If you have already been doing well and would like to add some additional penitential practices to your observance of Lent, or you are looking for some alternative ways of doing penance, let me suggest a few other ways of practicing your discipleship. One is to arrive on time, even early, for Mass on the weekend. This requires discipline and fortitude, getting up in time, leaving the house early, and getting to the church before Mass begins. This holds the added benefit of having time to calm down when you get the church, settle yourself, and prepare mentally and spiritually for the Mass. You will also be able to hear all the readings. Arriving for Mass on time is a great way to practice Lent.
Another suggested penance for those who really want to excel is to move to the center of the pew. Leave the end for those Christians who arrive late. This practice is just short of martyrdom and will certainly gain you a higher place in heaven.
While coming to and from the garage you can also practice penance by picking up trash on the church grounds. We have lots of traffic go by us on Guadalupe and San Antonio Streets. The winds in the evening blow all sorts of cups, wrappers, paper and assorted junk onto our campus. Our maintenance people do a very good job of trying to stay on top of all the litter, but they cannot be everywhere. This is YOUR church and school campus. Please treat it like your own home. Trash and litter makes our grounds look shabby, and less then welcoming. We all are responsible for the appearance of our parish. Make it attractive and welcoming by picking up stray trash and depositing it in the waste cans.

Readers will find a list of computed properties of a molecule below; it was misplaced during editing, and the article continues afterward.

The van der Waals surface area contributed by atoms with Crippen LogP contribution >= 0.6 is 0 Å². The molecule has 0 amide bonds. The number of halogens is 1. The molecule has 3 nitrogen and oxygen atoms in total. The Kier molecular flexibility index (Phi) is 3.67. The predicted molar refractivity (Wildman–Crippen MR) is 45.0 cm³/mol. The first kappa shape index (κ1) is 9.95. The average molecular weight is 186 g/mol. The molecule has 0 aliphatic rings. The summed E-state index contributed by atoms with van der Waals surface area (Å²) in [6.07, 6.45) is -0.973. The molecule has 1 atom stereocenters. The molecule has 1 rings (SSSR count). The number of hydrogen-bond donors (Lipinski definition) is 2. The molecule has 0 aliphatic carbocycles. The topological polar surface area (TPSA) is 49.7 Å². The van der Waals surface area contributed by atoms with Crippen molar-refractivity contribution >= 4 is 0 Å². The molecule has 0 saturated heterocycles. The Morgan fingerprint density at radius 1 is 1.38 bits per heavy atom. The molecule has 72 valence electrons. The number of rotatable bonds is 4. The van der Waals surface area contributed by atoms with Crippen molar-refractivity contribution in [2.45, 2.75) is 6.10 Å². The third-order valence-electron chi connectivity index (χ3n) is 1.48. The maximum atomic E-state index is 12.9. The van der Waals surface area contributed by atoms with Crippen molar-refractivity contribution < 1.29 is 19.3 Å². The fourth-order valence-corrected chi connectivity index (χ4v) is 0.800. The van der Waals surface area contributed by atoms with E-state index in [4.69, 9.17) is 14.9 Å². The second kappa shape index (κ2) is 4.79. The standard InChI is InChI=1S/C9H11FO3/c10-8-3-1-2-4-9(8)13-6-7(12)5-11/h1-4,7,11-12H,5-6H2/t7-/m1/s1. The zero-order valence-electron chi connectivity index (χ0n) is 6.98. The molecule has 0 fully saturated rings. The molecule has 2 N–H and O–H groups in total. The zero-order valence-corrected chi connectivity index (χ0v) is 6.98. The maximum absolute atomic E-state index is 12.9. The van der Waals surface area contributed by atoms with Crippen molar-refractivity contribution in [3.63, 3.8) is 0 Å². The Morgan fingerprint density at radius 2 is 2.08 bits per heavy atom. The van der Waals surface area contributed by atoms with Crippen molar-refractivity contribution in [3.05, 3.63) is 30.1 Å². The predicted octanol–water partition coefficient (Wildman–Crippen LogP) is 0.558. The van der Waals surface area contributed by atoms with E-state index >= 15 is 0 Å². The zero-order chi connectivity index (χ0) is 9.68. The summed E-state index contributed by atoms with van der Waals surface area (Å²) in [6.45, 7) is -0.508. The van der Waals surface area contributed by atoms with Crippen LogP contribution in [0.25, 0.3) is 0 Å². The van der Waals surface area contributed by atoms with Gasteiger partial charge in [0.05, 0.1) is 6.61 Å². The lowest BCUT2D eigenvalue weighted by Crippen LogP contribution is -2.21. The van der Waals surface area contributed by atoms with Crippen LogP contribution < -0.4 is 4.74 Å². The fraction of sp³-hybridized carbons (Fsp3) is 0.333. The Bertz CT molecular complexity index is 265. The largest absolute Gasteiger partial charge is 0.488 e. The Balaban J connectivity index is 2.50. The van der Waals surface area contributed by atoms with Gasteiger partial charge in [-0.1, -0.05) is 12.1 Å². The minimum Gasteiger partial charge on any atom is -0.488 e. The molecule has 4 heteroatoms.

Finally, in addition to giving alms, you can also give compliments and encouragements. Give a compliment to the altar server, lector, usher, Eucharistic minister, greeter, musician or choir and ensemble members. These people donate their time and talent to help us make our worship friendly, beautiful, and flow smoothly. Let them know that they are appreciated.
With a little imagination I am sure you can come up with other ways to do penance that are meaningful for you. Have a blessed Lent!